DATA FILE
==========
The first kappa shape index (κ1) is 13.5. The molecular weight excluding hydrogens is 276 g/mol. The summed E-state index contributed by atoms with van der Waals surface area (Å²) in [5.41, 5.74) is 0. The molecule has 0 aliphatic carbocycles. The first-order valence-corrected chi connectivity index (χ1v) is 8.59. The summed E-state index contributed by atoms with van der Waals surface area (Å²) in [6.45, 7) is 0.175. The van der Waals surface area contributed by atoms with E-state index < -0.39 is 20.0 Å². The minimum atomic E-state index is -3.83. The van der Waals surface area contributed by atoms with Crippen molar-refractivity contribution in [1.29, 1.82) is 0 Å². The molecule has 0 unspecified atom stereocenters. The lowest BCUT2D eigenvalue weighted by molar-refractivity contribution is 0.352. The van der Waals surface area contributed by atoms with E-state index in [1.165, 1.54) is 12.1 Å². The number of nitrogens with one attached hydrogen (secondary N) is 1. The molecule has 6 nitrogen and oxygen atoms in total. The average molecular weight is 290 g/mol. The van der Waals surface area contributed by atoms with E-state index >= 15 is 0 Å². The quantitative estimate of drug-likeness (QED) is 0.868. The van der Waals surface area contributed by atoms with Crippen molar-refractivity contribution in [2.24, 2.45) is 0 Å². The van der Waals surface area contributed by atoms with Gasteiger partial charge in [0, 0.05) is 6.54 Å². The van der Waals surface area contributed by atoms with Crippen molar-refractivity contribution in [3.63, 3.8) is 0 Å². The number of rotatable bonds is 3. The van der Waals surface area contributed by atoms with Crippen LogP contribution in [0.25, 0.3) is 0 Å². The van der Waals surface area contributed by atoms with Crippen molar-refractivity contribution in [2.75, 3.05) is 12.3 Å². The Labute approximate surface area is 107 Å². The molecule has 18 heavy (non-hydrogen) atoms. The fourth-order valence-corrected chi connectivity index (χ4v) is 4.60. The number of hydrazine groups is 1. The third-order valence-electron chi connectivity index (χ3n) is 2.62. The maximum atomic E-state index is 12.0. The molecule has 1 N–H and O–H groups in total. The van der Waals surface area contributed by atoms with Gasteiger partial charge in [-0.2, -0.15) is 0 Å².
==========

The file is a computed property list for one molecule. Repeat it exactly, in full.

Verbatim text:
The first kappa shape index (κ1) is 13.5. The molecular weight excluding hydrogens is 276 g/mol. The summed E-state index contributed by atoms with van der Waals surface area (Å²) in [5.41, 5.74) is 0. The molecule has 0 aliphatic carbocycles. The first-order valence-corrected chi connectivity index (χ1v) is 8.59. The summed E-state index contributed by atoms with van der Waals surface area (Å²) in [6.45, 7) is 0.175. The van der Waals surface area contributed by atoms with E-state index < -0.39 is 20.0 Å². The minimum atomic E-state index is -3.83. The van der Waals surface area contributed by atoms with Crippen molar-refractivity contribution in [1.29, 1.82) is 0 Å². The molecule has 0 unspecified atom stereocenters. The lowest BCUT2D eigenvalue weighted by molar-refractivity contribution is 0.352. The van der Waals surface area contributed by atoms with E-state index in [1.165, 1.54) is 12.1 Å². The number of nitrogens with one attached hydrogen (secondary N) is 1. The molecule has 6 nitrogen and oxygen atoms in total. The average molecular weight is 290 g/mol. The van der Waals surface area contributed by atoms with E-state index >= 15 is 0 Å². The quantitative estimate of drug-likeness (QED) is 0.868. The van der Waals surface area contributed by atoms with Crippen molar-refractivity contribution in [2.24, 2.45) is 0 Å². The van der Waals surface area contributed by atoms with Gasteiger partial charge in [0, 0.05) is 6.54 Å². The van der Waals surface area contributed by atoms with Crippen molar-refractivity contribution in [3.63, 3.8) is 0 Å². The number of rotatable bonds is 3. The van der Waals surface area contributed by atoms with Crippen LogP contribution in [0.25, 0.3) is 0 Å². The van der Waals surface area contributed by atoms with Crippen molar-refractivity contribution in [2.75, 3.05) is 12.3 Å². The Labute approximate surface area is 107 Å². The molecule has 18 heavy (non-hydrogen) atoms. The fourth-order valence-corrected chi connectivity index (χ4v) is 4.60. The number of hydrazine groups is 1. The third-order valence-electron chi connectivity index (χ3n) is 2.62. The maximum atomic E-state index is 12.0. The molecule has 1 N–H and O–H groups in total. The van der Waals surface area contributed by atoms with Gasteiger partial charge in [-0.2, -0.15) is 0 Å².